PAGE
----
US Human Trafficking Watchlist Grows to Include 52 Countries
After the State Department issued the 2009 Human Trafficking Report yesterday, the Obama administration also released a watchlist of countries that are not taking appropriate measures to reduce and end human trafficking. The 52 country list is 30 percent larger than the 2008 list. Countries added include Bangladesh, Cambodia, Iraq, Lebanon, Pakistan, and the Phillipines.
Countries who appear on the list for two consecutive years face losing US support and aid as well as opposition to loans from the International Monetary Fund and World Bank. The current list of 17 countries subject to sanction includes Cuba, North Korea, and Sudan. After releasing the report, Secretary of State Hillary Rodham Clinton said, "With this report, we hope to shine the light brightly on the scope and scale of modern slavery so all governments can see where progress has been made and where more is needed," according to the Associated Press.
The State Department's Human Trafficking report found that 5,212 incidents of human trafficking were prosecuted globally in 2008, the lowest number since recording began in 2003. Of these cases, there were 2,983 convictions.
Media Resources: Associated Press 6/16/09; Feminist Daily Newswire 6/16/09; US Department of State Trafficking in Persons Report 2009
10/31/2014 Federal Judge Exempts Another Catholic University from Birth Control Coverage - A federal judge ruled Tuesday that Ave Maria University, a Catholic university in Florida, does not have to comply with federal rules meant to ensure that covered employees can exercise their right to obtain birth control at no cost.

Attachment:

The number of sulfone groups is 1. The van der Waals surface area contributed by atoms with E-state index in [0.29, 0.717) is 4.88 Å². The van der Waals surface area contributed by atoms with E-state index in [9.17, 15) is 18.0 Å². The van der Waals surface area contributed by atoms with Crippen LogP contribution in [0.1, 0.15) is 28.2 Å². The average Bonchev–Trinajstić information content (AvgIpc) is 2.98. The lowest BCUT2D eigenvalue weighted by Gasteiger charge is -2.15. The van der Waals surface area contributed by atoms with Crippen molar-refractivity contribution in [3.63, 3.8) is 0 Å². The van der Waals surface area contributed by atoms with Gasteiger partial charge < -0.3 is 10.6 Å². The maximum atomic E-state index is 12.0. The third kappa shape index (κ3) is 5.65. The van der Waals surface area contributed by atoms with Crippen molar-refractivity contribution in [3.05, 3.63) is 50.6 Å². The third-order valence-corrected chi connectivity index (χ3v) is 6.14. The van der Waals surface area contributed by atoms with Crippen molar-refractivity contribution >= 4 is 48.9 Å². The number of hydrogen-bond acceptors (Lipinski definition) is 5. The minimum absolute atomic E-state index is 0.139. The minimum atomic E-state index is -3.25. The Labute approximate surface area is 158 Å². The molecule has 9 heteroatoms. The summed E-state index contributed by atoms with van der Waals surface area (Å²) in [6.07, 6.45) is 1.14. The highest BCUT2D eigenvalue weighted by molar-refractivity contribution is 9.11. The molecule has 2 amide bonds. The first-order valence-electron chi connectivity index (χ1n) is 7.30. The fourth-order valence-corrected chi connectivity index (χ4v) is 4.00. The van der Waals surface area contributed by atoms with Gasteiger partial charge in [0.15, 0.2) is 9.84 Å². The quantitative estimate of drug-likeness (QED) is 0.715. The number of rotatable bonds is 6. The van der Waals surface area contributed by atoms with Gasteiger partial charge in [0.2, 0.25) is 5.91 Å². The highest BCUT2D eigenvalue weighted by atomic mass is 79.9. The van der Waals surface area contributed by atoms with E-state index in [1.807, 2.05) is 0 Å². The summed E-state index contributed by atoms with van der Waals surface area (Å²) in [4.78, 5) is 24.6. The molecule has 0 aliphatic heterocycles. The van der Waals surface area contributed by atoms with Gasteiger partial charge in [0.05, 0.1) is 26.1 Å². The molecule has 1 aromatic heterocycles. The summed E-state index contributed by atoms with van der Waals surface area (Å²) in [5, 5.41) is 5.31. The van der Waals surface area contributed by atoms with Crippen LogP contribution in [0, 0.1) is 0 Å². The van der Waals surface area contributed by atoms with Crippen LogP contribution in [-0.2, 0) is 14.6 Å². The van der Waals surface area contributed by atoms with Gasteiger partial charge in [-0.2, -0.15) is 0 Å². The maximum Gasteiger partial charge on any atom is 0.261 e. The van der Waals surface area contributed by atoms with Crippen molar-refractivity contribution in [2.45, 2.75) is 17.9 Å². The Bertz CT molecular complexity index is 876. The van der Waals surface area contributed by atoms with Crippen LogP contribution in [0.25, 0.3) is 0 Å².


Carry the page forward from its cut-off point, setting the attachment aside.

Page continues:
The Affordable Care Act requires all new health insurance plans to cover all FDA-approved contraceptives - such as the pill, emergency contraceptives, and IUDs - without charging co-pays, deductibles or co-insurance. . . .
10/31/2014 Women of Color in Tennessee Are United in Opposition to Amendment 1 - Just days before the general election in Tennessee, a coalition of community leaders, clergy, and advocates led a press conference encouraging women of color to vote no on Amendment 1, a dangerous and far-reaching measure on the state's ballot.
SisterReach, a grassroots organization focused on "empowering, organizing, and mobilizing women and girls in the community around their reproductive and sexual health to make informed decisions about themselves," organized the press conference "to call attention to the unique concerns Black and poor communities throughout Shelby County and across the state of Tennessee face on a daily basis" and to emphasize how the upcoming election "could further limit [black women's] reproductive, economic, political, and social autonomy."
"We assemble today to impress upon black women and women of color, many of whom are heads of households, to get out and vote," said SisterReacher Founder and CEO Cherisse Scott at the event.
SisterReach has been educating voters about the particularly dangerous impact of Amendment 1 on women of color. . . .
10/30/2014 Medication Abortion Access Threatened by Oklahoma Court Ruling - An Oklahoma state district court judge has refused to block a state law restricting medication abortion, clearing the way for the law to go into affect on November 1.
The Oklahoma Coalition for Reproductive Justice, together with a local abortion clinic in Tulsa, challenged HB 2684 in September, arguing that the law was an unconstitutional restriction on non-surgical abortion in the earliest weeks of pregnancy. . . .